One of California’s biggest wildfires this year burned through more than 14,000 acres on Sunday, forcing thousands of people to flee remote mountain communities as the blaze neared National Parks. Yosemite burns out of control amid sultry temperatures and low humidity.
The Oak Fire broke out Friday in Mariposa County, near the small town of Midpines. 12 miles east, firefighters made progress against the Washburn Fire near Yosemite. threatens the park’s largest and most iconic sequoia forest.
The Washburn fire is 80% contained after two weeks of firefighting, but the Oak fire remains at 0% as of Sunday afternoon, by Cal Fire.
The 2,000 firefighters battling the blaze will encounter extreme conditions including low humidity, high temperatures and steep terrain, Cal Fire said. The agency also deployed 17 helicopters, 225 fire engines, 58 bulldozers and 23 water tankers to fight the Oak Fire.
“It’s been hot again today,” Cal Fire spokeswoman Natasha Fouts said. “And the fuel moisture is very low.”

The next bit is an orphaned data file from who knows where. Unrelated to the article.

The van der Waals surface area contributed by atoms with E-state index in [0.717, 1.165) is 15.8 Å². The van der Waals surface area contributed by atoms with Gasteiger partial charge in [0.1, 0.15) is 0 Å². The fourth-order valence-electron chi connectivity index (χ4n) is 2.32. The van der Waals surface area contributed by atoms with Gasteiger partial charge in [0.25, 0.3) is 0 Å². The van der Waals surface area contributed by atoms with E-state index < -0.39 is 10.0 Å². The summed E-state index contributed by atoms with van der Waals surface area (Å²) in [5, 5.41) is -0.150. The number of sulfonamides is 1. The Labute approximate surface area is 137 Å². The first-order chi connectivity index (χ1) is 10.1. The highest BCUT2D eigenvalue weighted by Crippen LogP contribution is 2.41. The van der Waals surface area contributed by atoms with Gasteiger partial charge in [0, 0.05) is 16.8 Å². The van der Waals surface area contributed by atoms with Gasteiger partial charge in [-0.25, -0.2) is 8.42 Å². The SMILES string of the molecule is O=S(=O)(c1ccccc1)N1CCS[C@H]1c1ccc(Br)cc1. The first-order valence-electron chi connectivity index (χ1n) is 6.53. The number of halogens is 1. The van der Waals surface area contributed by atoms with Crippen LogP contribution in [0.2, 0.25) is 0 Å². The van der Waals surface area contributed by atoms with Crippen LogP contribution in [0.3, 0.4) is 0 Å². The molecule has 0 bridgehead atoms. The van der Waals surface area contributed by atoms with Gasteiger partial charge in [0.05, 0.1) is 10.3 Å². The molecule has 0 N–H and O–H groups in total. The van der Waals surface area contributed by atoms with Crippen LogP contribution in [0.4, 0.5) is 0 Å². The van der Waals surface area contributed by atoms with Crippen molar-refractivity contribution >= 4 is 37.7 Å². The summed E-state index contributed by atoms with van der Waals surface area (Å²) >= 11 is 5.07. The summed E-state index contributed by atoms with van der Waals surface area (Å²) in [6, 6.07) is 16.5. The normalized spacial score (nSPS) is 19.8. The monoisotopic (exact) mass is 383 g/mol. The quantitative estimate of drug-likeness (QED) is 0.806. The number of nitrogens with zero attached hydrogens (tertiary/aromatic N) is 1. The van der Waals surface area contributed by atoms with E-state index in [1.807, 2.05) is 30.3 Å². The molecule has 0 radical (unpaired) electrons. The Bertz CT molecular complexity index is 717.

Light winds blew embers ahead into the branches “and because it’s so dry it’s easy to start a local fire and that’s what drives growth,” Fouts said.
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By Sunday afternoon, the fire had destroyed 10 residential and commercial structures and damaged five, according to Cal Fire. Pacific Gas & Electric said on its website that more than 3,100 homes and businesses in the area lost power, with no indication when it would be restored.
California Governor Gavin Newsom declared a state of emergency for Mariposa County because of the fire, and more than 6,000 people in the remote foothills of the Sierra Nevada were evacuated. Adrienne Freeman of the US Forest Service said a small number of residents defied orders and stayed.
“We urge people to evacuate when notified,” Freeman said. “This flame moves very quickly.”
Cal Fire said the cause of the fire is under investigation.
California has experienced increasingly larger and more severe wildfires in recent years along with the warming of climate change and the drying of the western United States over the past three decades. Scientists have warned that wildfires are likely to become more unpredictable, more frequent and more destructive.
Contribution: Associated Press